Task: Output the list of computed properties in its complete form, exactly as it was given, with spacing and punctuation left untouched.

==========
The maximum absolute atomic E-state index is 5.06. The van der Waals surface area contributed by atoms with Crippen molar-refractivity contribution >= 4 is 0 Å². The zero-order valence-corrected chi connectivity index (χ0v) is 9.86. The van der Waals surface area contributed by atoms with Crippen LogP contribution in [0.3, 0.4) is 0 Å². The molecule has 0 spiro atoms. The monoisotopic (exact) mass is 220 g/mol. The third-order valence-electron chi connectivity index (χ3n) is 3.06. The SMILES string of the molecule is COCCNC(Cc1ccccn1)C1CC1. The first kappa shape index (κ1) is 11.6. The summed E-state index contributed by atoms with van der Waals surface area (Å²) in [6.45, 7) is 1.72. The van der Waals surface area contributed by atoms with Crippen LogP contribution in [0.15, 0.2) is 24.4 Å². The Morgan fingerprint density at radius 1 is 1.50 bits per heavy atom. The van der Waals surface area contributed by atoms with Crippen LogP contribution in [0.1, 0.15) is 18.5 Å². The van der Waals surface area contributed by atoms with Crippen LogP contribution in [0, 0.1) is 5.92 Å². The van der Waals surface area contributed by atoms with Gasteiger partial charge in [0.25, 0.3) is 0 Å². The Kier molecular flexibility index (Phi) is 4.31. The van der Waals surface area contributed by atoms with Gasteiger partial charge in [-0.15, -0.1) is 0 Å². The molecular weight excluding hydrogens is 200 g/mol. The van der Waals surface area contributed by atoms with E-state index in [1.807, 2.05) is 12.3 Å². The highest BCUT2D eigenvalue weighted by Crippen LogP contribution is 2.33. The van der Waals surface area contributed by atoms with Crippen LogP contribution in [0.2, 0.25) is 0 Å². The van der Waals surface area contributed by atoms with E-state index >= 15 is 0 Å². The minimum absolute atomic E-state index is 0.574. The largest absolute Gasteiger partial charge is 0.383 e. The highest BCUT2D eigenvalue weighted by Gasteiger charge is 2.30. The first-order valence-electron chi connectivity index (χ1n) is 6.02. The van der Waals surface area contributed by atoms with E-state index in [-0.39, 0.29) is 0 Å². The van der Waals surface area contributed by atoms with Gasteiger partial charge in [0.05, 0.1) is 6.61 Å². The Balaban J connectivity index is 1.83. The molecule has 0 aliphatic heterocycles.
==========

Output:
The maximum absolute atomic E-state index is 5.06. The van der Waals surface area contributed by atoms with Crippen molar-refractivity contribution >= 4 is 0 Å². The zero-order valence-corrected chi connectivity index (χ0v) is 9.86. The van der Waals surface area contributed by atoms with Crippen LogP contribution in [0.3, 0.4) is 0 Å². The molecule has 0 spiro atoms. The monoisotopic (exact) mass is 220 g/mol. The third-order valence-electron chi connectivity index (χ3n) is 3.06. The SMILES string of the molecule is COCCNC(Cc1ccccn1)C1CC1. The first kappa shape index (κ1) is 11.6. The summed E-state index contributed by atoms with van der Waals surface area (Å²) in [6.45, 7) is 1.72. The van der Waals surface area contributed by atoms with Crippen LogP contribution in [0.15, 0.2) is 24.4 Å². The Morgan fingerprint density at radius 1 is 1.50 bits per heavy atom. The van der Waals surface area contributed by atoms with Crippen LogP contribution in [0.1, 0.15) is 18.5 Å². The van der Waals surface area contributed by atoms with Crippen LogP contribution in [0, 0.1) is 5.92 Å². The van der Waals surface area contributed by atoms with Gasteiger partial charge in [0.25, 0.3) is 0 Å². The Kier molecular flexibility index (Phi) is 4.31. The van der Waals surface area contributed by atoms with Gasteiger partial charge in [-0.15, -0.1) is 0 Å². The molecular weight excluding hydrogens is 200 g/mol. The van der Waals surface area contributed by atoms with E-state index in [1.807, 2.05) is 12.3 Å². The highest BCUT2D eigenvalue weighted by Crippen LogP contribution is 2.33. The van der Waals surface area contributed by atoms with Crippen LogP contribution in [0.2, 0.25) is 0 Å². The van der Waals surface area contributed by atoms with E-state index >= 15 is 0 Å². The minimum absolute atomic E-state index is 0.574. The largest absolute Gasteiger partial charge is 0.383 e. The highest BCUT2D eigenvalue weighted by Gasteiger charge is 2.30. The first-order valence-electron chi connectivity index (χ1n) is 6.02. The van der Waals surface area contributed by atoms with E-state index in [-0.39, 0.29) is 0 Å². The van der Waals surface area contributed by atoms with Gasteiger partial charge in [0.05, 0.1) is 6.61 Å². The Balaban J connectivity index is 1.83. The molecule has 0 aliphatic heterocycles.